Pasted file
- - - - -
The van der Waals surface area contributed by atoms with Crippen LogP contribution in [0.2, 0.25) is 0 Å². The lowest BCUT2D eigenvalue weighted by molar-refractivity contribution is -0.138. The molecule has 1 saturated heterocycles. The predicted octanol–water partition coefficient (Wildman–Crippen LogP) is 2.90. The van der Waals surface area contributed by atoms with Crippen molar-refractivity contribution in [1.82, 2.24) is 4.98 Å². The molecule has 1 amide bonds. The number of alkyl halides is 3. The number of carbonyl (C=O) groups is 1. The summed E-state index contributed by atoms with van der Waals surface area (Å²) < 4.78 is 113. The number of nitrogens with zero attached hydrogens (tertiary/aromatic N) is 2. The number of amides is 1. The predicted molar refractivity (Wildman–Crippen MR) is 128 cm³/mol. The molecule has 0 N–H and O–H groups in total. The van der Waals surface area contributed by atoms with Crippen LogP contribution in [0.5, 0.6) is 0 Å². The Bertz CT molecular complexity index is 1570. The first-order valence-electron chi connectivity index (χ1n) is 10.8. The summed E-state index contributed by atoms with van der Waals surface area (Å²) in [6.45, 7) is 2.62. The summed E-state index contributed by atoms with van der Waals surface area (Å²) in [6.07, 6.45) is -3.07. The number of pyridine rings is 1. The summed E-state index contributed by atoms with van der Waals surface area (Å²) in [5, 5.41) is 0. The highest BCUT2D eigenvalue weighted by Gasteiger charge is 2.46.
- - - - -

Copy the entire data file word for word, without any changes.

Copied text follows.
The van der Waals surface area contributed by atoms with Crippen LogP contribution in [0.2, 0.25) is 0 Å². The lowest BCUT2D eigenvalue weighted by molar-refractivity contribution is -0.138. The molecule has 1 saturated heterocycles. The predicted octanol–water partition coefficient (Wildman–Crippen LogP) is 2.90. The van der Waals surface area contributed by atoms with Crippen molar-refractivity contribution in [1.82, 2.24) is 4.98 Å². The molecule has 1 amide bonds. The number of alkyl halides is 3. The number of carbonyl (C=O) groups is 1. The summed E-state index contributed by atoms with van der Waals surface area (Å²) < 4.78 is 113. The number of nitrogens with zero attached hydrogens (tertiary/aromatic N) is 2. The number of amides is 1. The predicted molar refractivity (Wildman–Crippen MR) is 128 cm³/mol. The molecule has 0 N–H and O–H groups in total. The van der Waals surface area contributed by atoms with Crippen LogP contribution in [0.5, 0.6) is 0 Å². The Bertz CT molecular complexity index is 1570. The first-order valence-electron chi connectivity index (χ1n) is 10.8. The summed E-state index contributed by atoms with van der Waals surface area (Å²) in [6.45, 7) is 2.62. The summed E-state index contributed by atoms with van der Waals surface area (Å²) in [6.07, 6.45) is -3.07. The number of pyridine rings is 1. The summed E-state index contributed by atoms with van der Waals surface area (Å²) in [5, 5.41) is 0. The highest BCUT2D eigenvalue weighted by Gasteiger charge is 2.46.